In Go Tell It on the Mountain James Baldwin further develops this theme of the conflict between religion and the city. The best known writer of the contemporary generation of city dwellers, Baldwin explores how the city-born child is affected by the problems his parents faced in the rural South. The scene in which John, the main character, stands in the middle of Central Park forms the center of the book itself. To John, the city offers new possibilities that his parents cannot fathom. "These glories were unimaginable--but the city was real." On top of the hill, his favorite spot, John's imagination dazzles with the lights that illuminate the skyline. The city is his for the taking. "He did not know why, but there rose in him an exultation and a sense of power, and he ran up the hill like an engine, or a madman, willing to throw himself headlong into the city that glowed before him." To John, "the people and the avenue underwent a change, and he feared them and knew that one day he could hate them if God did not change his heart." Like the fallen London woman in the movie, "Of Human Bondage," that he sees after the experience in the park, John foresees a time when he too would learn to tell the world, "You can kiss my ass." The city to John presents a multitude of paradoxes. John cherishes the possibility that a better life, a life of books and school where he had found some success, would open to him despite the gloomy web of poverty, ignorance and ugliness that surrounds him.

This struggle against lost dreams and the hypocrisy of city life also appears in the works of modern black writers such as Langston Hughes, Richard Wright, Lorraine Hansberry, and Gwendolyn Brooks and continues to dominate all aspects of contemporary American Literature.

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The City in Black and White / Color Photography

The purpose of this section is not so much to give an historical account of the development of the use of the camera as an art form or as a documentary of American life; it is to justify the use of photography as a means of providing students another perspective in studying certain themes of man's relationship to the city. Once regarded by some artists as a threat, the invention of the camera has gradually opened new horizons, permitting man to reflect on himself and his relationship to his environment. As Moholy-Nagy, a noted pioneer in photography, points out: "Thanks to the photographer, humanity has acquired the power of perceiving its surroundings, and its very existence, with new eyes."8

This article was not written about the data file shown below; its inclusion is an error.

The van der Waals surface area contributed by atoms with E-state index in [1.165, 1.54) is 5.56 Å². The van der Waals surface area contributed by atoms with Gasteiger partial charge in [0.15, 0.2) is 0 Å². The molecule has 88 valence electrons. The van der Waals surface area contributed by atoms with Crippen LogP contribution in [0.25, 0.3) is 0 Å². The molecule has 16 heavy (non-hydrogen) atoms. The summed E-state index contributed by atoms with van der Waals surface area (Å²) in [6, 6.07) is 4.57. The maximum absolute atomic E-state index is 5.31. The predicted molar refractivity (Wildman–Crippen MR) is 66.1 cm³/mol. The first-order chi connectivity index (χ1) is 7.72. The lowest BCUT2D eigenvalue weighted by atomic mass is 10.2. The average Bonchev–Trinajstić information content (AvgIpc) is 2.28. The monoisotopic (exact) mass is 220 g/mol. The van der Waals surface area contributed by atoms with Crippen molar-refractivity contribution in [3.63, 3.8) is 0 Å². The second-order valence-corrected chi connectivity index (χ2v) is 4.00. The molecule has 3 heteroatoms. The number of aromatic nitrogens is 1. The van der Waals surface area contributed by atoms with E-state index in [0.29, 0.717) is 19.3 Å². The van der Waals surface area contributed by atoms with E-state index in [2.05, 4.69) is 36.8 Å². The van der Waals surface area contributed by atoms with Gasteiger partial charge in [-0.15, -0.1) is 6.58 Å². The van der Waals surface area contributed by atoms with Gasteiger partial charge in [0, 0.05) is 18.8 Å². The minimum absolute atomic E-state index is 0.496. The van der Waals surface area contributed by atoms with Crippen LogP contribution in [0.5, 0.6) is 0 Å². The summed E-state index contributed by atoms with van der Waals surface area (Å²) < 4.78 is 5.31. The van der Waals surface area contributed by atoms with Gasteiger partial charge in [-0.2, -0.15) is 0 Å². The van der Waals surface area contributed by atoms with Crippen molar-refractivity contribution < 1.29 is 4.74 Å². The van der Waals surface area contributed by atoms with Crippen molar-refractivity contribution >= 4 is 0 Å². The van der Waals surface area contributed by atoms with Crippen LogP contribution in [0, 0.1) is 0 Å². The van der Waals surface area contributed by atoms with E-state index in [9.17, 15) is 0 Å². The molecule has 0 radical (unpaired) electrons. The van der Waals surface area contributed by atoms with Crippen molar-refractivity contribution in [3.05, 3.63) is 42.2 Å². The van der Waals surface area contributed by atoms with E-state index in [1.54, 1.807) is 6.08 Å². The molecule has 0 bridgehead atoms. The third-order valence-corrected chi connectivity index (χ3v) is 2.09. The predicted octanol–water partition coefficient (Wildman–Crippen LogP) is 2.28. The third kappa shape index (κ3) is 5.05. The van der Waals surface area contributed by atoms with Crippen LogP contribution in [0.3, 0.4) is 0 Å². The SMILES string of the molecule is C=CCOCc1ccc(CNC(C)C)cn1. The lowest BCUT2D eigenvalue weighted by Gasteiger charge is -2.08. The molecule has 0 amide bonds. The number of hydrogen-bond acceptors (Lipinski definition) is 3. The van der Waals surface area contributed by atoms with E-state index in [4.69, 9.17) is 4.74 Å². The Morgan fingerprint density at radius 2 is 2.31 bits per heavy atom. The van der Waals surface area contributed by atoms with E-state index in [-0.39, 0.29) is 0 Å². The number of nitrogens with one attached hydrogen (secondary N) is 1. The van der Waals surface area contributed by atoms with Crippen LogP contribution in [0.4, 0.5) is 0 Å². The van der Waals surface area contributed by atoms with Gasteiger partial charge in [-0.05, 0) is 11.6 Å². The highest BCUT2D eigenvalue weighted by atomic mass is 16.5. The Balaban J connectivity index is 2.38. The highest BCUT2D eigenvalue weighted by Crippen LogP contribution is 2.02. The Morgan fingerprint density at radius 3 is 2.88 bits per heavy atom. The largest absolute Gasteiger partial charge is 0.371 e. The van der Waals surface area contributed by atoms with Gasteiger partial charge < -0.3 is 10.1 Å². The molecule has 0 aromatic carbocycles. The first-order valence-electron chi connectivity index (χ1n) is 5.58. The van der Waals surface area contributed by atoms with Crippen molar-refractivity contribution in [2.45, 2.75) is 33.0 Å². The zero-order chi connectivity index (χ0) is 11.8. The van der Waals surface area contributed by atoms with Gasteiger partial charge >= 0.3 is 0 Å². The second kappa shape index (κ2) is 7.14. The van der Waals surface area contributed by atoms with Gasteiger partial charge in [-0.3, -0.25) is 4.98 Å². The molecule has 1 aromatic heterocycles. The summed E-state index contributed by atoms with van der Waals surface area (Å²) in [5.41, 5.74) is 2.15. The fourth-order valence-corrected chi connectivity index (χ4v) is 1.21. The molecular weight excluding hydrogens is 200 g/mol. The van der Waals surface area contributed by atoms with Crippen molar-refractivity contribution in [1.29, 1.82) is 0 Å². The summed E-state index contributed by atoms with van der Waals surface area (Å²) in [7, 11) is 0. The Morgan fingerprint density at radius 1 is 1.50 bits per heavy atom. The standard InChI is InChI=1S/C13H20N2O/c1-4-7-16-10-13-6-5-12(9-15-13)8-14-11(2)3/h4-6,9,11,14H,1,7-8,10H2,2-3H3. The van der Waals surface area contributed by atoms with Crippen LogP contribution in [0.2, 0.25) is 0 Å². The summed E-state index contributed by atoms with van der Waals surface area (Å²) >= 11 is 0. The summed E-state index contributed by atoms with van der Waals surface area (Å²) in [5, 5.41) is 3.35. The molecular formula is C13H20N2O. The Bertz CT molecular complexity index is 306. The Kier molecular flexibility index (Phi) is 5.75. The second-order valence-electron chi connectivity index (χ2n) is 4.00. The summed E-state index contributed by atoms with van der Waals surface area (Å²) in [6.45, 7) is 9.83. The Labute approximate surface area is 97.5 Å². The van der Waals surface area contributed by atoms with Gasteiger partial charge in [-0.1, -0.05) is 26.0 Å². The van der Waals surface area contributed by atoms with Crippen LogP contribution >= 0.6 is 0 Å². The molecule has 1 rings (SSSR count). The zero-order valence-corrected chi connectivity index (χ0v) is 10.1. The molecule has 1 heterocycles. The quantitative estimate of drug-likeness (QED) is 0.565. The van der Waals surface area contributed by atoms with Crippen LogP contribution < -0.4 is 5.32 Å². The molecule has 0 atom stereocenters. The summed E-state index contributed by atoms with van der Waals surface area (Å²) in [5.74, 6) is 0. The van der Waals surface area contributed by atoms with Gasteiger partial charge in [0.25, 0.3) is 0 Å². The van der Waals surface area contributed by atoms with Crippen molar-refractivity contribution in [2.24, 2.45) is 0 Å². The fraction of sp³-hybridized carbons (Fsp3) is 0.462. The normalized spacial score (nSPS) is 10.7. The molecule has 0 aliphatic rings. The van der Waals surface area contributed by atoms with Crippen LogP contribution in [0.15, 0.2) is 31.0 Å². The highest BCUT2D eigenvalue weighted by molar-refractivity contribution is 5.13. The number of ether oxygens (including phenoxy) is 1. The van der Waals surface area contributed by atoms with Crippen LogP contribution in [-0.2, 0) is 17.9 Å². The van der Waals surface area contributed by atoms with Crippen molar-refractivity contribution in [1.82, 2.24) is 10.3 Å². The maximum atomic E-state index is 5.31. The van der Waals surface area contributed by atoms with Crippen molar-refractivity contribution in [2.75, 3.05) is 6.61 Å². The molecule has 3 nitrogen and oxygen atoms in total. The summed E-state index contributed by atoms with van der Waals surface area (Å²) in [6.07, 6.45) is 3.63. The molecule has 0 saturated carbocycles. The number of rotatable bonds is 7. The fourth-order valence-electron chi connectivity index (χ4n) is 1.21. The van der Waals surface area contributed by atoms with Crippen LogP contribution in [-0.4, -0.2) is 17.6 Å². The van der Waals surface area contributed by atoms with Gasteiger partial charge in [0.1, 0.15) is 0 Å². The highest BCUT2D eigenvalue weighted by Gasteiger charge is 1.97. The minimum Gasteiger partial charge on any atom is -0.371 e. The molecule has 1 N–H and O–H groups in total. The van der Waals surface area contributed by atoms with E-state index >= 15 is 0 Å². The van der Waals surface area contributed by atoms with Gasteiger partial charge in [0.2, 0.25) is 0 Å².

Contrary to what many people believe, the camera does not take pictures of reality or only what it sees. The resulting photograph must be interpreted just as any novel, poem, or story. Sandburg's poem, "Fog," describes a catlike form "on silent haunches" that moves elusively through the city and harbor. The poem suggests truths about the impersonality of urban life; however, it cannot be taken more literally than the viewing of a photograph that attempts to show the same scene.9

Lewis Hine, an early photographer, clearly understood the power of the photograph in revealing certain realities about the city. Hine saw the value of social photography and exhibited countless photographs that exposed violations of child labor regulations and poor working conditions for immigrants in the 1900s. Fully aware that photographs could be faked, Hine, nevertheless, lectured that the photographs could serve as a metaphor for certain urban realities. Supported with other documentation, Hine had little trouble substantiating that child labor was abused in New England. His photograph, "Newsies, Brooklyn Bridge, 1908," a startling image of six newsboys frozen in expectation of making a sale one snowy morning, is a moving illustration of the power of the photograph.10